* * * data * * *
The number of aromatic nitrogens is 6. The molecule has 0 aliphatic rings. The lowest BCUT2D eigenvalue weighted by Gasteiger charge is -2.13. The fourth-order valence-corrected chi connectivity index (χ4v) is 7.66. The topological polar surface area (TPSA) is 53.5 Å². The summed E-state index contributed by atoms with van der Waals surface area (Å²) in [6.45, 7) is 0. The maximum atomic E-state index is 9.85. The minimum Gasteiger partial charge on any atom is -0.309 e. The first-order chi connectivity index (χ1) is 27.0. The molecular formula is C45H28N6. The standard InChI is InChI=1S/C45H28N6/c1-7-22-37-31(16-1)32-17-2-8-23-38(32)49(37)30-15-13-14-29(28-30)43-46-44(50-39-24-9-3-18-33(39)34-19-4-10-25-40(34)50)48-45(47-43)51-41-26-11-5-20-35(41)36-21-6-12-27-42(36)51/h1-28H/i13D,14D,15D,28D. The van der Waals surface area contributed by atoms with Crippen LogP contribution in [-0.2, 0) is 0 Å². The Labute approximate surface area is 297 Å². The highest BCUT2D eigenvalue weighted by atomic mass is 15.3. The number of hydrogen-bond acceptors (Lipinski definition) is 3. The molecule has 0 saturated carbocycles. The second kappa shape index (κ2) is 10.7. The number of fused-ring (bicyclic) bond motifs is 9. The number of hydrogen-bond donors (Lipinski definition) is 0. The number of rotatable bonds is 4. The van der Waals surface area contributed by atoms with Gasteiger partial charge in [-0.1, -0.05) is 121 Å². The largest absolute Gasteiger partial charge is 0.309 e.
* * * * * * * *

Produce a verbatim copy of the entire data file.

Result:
The number of aromatic nitrogens is 6. The molecule has 0 aliphatic rings. The lowest BCUT2D eigenvalue weighted by Gasteiger charge is -2.13. The fourth-order valence-corrected chi connectivity index (χ4v) is 7.66. The topological polar surface area (TPSA) is 53.5 Å². The summed E-state index contributed by atoms with van der Waals surface area (Å²) in [6.45, 7) is 0. The maximum atomic E-state index is 9.85. The minimum Gasteiger partial charge on any atom is -0.309 e. The first-order chi connectivity index (χ1) is 27.0. The molecular formula is C45H28N6. The standard InChI is InChI=1S/C45H28N6/c1-7-22-37-31(16-1)32-17-2-8-23-38(32)49(37)30-15-13-14-29(28-30)43-46-44(50-39-24-9-3-18-33(39)34-19-4-10-25-40(34)50)48-45(47-43)51-41-26-11-5-20-35(41)36-21-6-12-27-42(36)51/h1-28H/i13D,14D,15D,28D. The van der Waals surface area contributed by atoms with Crippen LogP contribution in [-0.2, 0) is 0 Å². The Labute approximate surface area is 297 Å². The highest BCUT2D eigenvalue weighted by atomic mass is 15.3. The number of hydrogen-bond acceptors (Lipinski definition) is 3. The molecule has 0 saturated carbocycles. The second kappa shape index (κ2) is 10.7. The number of fused-ring (bicyclic) bond motifs is 9. The number of hydrogen-bond donors (Lipinski definition) is 0. The number of rotatable bonds is 4. The van der Waals surface area contributed by atoms with Gasteiger partial charge in [-0.1, -0.05) is 121 Å². The largest absolute Gasteiger partial charge is 0.309 e.